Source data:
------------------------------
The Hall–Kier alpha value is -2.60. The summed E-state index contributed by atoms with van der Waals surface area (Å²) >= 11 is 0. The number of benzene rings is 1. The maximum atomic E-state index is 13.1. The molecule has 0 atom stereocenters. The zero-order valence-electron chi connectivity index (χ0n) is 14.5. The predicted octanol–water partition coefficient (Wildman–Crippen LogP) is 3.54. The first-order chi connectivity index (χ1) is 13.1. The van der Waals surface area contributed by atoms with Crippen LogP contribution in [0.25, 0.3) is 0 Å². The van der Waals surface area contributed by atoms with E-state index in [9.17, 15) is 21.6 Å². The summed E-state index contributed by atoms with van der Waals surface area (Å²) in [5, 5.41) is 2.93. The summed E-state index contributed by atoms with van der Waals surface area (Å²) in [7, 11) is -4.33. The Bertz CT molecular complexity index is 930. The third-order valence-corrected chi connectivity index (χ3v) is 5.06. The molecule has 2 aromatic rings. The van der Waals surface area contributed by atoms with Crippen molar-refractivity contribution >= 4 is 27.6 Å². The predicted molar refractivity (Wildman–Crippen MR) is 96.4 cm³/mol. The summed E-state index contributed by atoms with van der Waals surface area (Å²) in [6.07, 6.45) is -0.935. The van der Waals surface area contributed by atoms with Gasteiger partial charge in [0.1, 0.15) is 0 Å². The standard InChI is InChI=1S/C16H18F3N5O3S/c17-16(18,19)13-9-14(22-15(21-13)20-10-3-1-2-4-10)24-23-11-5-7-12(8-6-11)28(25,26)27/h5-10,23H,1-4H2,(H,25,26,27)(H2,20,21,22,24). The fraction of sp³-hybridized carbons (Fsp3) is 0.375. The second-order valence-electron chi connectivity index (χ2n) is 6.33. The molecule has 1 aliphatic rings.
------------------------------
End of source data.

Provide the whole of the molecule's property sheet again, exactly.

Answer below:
The Hall–Kier alpha value is -2.60. The summed E-state index contributed by atoms with van der Waals surface area (Å²) >= 11 is 0. The number of benzene rings is 1. The maximum atomic E-state index is 13.1. The molecule has 0 atom stereocenters. The zero-order valence-electron chi connectivity index (χ0n) is 14.5. The predicted octanol–water partition coefficient (Wildman–Crippen LogP) is 3.54. The first-order chi connectivity index (χ1) is 13.1. The van der Waals surface area contributed by atoms with Crippen LogP contribution in [0.25, 0.3) is 0 Å². The van der Waals surface area contributed by atoms with E-state index in [9.17, 15) is 21.6 Å². The summed E-state index contributed by atoms with van der Waals surface area (Å²) in [5, 5.41) is 2.93. The summed E-state index contributed by atoms with van der Waals surface area (Å²) in [7, 11) is -4.33. The Bertz CT molecular complexity index is 930. The third-order valence-corrected chi connectivity index (χ3v) is 5.06. The molecule has 2 aromatic rings. The van der Waals surface area contributed by atoms with Crippen molar-refractivity contribution >= 4 is 27.6 Å². The predicted molar refractivity (Wildman–Crippen MR) is 96.4 cm³/mol. The summed E-state index contributed by atoms with van der Waals surface area (Å²) in [6.07, 6.45) is -0.935. The van der Waals surface area contributed by atoms with Gasteiger partial charge in [0.1, 0.15) is 0 Å². The standard InChI is InChI=1S/C16H18F3N5O3S/c17-16(18,19)13-9-14(22-15(21-13)20-10-3-1-2-4-10)24-23-11-5-7-12(8-6-11)28(25,26)27/h5-10,23H,1-4H2,(H,25,26,27)(H2,20,21,22,24). The fraction of sp³-hybridized carbons (Fsp3) is 0.375. The second-order valence-electron chi connectivity index (χ2n) is 6.33. The molecule has 1 aliphatic rings.